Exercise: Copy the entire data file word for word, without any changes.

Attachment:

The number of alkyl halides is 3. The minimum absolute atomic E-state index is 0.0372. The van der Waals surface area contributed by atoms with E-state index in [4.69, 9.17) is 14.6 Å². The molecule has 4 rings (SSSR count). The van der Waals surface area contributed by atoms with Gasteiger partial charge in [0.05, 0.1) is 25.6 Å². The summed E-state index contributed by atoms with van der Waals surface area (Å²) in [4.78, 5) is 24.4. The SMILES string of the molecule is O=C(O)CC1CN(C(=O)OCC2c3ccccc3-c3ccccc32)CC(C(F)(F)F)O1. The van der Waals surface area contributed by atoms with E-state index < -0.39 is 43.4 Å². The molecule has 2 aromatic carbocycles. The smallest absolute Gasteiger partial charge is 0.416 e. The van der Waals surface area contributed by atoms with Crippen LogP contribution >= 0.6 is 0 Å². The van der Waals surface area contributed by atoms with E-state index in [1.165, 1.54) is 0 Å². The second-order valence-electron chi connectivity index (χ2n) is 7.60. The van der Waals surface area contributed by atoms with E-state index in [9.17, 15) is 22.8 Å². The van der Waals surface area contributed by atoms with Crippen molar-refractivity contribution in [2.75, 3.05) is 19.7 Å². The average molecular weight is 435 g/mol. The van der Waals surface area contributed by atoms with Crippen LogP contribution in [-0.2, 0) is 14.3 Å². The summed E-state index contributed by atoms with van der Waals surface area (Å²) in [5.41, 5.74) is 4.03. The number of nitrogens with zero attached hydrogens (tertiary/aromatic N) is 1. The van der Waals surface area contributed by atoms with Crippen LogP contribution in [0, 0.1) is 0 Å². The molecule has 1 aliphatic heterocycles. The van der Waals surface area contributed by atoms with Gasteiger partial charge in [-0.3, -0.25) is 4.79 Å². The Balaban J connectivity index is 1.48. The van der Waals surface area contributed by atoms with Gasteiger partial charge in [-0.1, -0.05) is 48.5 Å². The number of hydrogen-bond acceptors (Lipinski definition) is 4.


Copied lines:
The number of alkyl halides is 3. The minimum absolute atomic E-state index is 0.0372. The van der Waals surface area contributed by atoms with E-state index in [4.69, 9.17) is 14.6 Å². The molecule has 4 rings (SSSR count). The van der Waals surface area contributed by atoms with Gasteiger partial charge in [0.05, 0.1) is 25.6 Å². The summed E-state index contributed by atoms with van der Waals surface area (Å²) in [4.78, 5) is 24.4. The SMILES string of the molecule is O=C(O)CC1CN(C(=O)OCC2c3ccccc3-c3ccccc32)CC(C(F)(F)F)O1. The van der Waals surface area contributed by atoms with E-state index < -0.39 is 43.4 Å². The molecule has 2 aromatic carbocycles. The smallest absolute Gasteiger partial charge is 0.416 e. The van der Waals surface area contributed by atoms with Crippen LogP contribution >= 0.6 is 0 Å². The van der Waals surface area contributed by atoms with E-state index in [1.165, 1.54) is 0 Å². The second-order valence-electron chi connectivity index (χ2n) is 7.60. The van der Waals surface area contributed by atoms with E-state index in [9.17, 15) is 22.8 Å². The van der Waals surface area contributed by atoms with Crippen molar-refractivity contribution in [2.75, 3.05) is 19.7 Å². The average molecular weight is 435 g/mol. The van der Waals surface area contributed by atoms with Crippen LogP contribution in [-0.2, 0) is 14.3 Å². The summed E-state index contributed by atoms with van der Waals surface area (Å²) in [5.41, 5.74) is 4.03. The number of nitrogens with zero attached hydrogens (tertiary/aromatic N) is 1. The van der Waals surface area contributed by atoms with Crippen LogP contribution in [0, 0.1) is 0 Å². The molecule has 1 aliphatic heterocycles. The van der Waals surface area contributed by atoms with Gasteiger partial charge in [-0.3, -0.25) is 4.79 Å². The Balaban J connectivity index is 1.48. The van der Waals surface area contributed by atoms with Gasteiger partial charge in [-0.1, -0.05) is 48.5 Å². The number of hydrogen-bond acceptors (Lipinski definition) is 4.